NORMAN, OK (KWTV)- The U.S. Department of Education has contacted the University of Oklahoma about a lapse in cyber security within the university's internal system—a possible precursor to a federal investigation into whether OU broke a set of federal laws.
"The U.S. Department of Education takes allegations of privacy and data security violations very seriously," Liz Hill, press secretary at the U.S. Department of Education said. "The office of Federal Student Aid has contacted the university to further assess the institution's compliance with its data security safeguard requirements according to the Gramm-Leach-Bliley Act (GLBA). FSA also is reviewing the institution's obligation to immediately self-report any suspected or actual breach of the confidentiality, integrity, or availability of data."
OU's internal file sharing system, the Microsoft Office 360 program "Delve," disclosed personal information, including financial aid and visa statuses, grades and social security numbers of nearly 30,000 students dating back to 2002.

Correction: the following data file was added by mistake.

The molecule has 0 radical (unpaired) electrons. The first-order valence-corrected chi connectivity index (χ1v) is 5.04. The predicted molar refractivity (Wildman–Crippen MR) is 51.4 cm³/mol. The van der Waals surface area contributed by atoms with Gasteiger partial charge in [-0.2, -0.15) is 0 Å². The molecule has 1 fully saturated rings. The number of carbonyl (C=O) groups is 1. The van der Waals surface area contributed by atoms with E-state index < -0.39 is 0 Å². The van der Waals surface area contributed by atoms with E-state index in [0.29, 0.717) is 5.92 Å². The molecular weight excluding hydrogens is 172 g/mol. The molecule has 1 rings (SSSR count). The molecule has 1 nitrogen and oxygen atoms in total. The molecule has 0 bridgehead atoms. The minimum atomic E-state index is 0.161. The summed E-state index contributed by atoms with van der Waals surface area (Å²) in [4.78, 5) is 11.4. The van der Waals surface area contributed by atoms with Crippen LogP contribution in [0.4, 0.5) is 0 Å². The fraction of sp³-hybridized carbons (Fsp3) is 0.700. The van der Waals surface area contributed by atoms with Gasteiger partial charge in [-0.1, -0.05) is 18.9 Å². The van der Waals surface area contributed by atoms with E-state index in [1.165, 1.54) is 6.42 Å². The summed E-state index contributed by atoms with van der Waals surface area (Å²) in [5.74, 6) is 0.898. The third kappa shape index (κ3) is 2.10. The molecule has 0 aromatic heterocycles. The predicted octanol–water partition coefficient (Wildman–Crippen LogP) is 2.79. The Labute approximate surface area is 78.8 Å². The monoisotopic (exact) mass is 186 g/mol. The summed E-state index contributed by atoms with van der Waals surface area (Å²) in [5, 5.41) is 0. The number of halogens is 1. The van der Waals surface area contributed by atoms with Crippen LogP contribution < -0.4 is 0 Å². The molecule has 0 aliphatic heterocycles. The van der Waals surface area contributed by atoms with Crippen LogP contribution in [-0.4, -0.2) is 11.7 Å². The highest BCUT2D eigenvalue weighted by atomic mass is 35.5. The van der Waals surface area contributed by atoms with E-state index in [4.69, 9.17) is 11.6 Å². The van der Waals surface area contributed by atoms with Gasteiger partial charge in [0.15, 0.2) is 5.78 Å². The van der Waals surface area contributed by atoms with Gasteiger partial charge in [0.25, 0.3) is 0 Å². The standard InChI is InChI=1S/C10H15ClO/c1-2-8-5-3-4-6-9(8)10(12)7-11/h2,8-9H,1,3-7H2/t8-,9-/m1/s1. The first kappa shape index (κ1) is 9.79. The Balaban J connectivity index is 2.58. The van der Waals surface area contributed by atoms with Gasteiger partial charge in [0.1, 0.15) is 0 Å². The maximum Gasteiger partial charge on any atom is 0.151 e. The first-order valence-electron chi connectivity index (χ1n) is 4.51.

"Some sensitive files were inadvertently made accessible to OU account holders due to a misunderstanding of privacy settings," OU's Vice President for Enrollment and Student Financial Services, Matt Hamilton said. "No unauthorized party accessed any of the files…"
Student personal information is protected under the federal Family Educational Rights and Privacy Act (FERPA) as well as the GLBA. A breach in those laws could result in loss of certain kinds federal funding for OU.
"We have not sent out an email. Rather, we issued a public statement explaining that the situation had been resolved," OU Senior Associate Vice President for Public Affairs, Rowdy Gilbert said in an email. So far, the school has not notified students via an internal message.